On Dover Street, “This is Today” Looks Back at Last Century’s Visions of Tomorrow
Property Subject to the Artist's Resale Right (see Conditions of Sale for further information)
All sheets: 84 x 58 cm (33 1/8 x 22 7/8 in.)
Including Agile Coin Gross Decision Logic; 6228. Plus: Cry on My Shoulder, No Sad Songs, etc.; Hollywood Wax Museum; Human Fate and World Powers; Will the Future Ruler of the Earth come from the Ranks of the Insects; and Pacific Standard Time
Signature: Each sheet and the justification signed, dated and numbered 53/100 in black ink (there were also 15 artist's proofs), published by Petersburg Press, London, four framed.
Fascinated by modern machines and technology, Eduardo Paolozzi produced graphic art, collages, pottery, films, mosaics, and sculptures inspired by industrial engineering. His early bronze sculptures of anguished human figures incorporated impressions made by machines as well as found objects, synthesizing them to evoke new associations. This later developed into a new process of piecing together works from prefabricated aluminum and brass casting molds; the resulting geometric human forms have often been described as “totems for the technological age.” Crucially, Paolozzi came to embrace technology rather than perceiving it as a demon to be feared, and wrote and lectured extensively on how popular culture and science should inform sculpture. He is often cited as an important exponent of Surrealism in Great Britain, as well as an influence on Pop Art.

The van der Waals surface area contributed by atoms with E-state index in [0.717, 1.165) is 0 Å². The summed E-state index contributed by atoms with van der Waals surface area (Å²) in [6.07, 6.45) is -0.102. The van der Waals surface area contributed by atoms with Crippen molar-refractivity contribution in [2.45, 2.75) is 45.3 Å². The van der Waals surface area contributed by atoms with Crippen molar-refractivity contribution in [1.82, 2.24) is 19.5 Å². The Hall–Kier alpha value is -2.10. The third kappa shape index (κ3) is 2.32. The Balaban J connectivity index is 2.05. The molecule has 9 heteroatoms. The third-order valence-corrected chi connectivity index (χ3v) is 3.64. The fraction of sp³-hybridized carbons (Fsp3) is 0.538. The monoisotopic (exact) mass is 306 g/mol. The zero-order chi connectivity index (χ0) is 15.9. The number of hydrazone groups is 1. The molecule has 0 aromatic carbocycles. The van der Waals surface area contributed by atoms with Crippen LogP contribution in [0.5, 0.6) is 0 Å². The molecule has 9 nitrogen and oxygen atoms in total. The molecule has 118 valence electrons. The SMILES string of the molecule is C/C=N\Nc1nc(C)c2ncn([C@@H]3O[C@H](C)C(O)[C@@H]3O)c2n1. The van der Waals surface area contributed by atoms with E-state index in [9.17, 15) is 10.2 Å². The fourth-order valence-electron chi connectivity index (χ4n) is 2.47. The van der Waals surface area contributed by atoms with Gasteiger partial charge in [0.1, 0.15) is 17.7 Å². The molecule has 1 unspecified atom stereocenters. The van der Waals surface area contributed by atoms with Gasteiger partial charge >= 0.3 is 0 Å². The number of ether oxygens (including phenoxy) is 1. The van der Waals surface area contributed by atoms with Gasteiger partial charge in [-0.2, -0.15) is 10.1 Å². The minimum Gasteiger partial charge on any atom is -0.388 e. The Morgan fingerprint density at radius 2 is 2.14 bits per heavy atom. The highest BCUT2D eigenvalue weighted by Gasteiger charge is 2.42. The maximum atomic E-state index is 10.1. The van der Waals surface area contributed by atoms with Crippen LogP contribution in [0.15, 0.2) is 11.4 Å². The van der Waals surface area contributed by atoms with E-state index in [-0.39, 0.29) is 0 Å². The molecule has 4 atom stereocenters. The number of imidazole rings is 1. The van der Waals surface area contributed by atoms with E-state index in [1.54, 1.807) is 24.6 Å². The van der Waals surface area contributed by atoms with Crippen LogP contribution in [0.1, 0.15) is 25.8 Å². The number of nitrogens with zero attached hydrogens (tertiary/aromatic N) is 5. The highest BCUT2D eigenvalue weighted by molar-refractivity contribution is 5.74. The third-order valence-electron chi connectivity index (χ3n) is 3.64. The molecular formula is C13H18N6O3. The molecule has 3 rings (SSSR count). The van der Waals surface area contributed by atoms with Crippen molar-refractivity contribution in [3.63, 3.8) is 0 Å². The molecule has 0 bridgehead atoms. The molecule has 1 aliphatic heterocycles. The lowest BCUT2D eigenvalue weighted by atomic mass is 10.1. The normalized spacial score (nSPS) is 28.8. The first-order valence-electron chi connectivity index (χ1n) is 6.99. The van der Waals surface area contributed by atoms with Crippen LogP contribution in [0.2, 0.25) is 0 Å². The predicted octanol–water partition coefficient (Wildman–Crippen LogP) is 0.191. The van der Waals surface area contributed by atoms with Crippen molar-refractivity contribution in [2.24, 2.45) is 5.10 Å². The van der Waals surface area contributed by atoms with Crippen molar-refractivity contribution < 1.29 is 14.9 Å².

Scottish, 1924-2005, Leith, United Kingdom, based in London, United Kingdom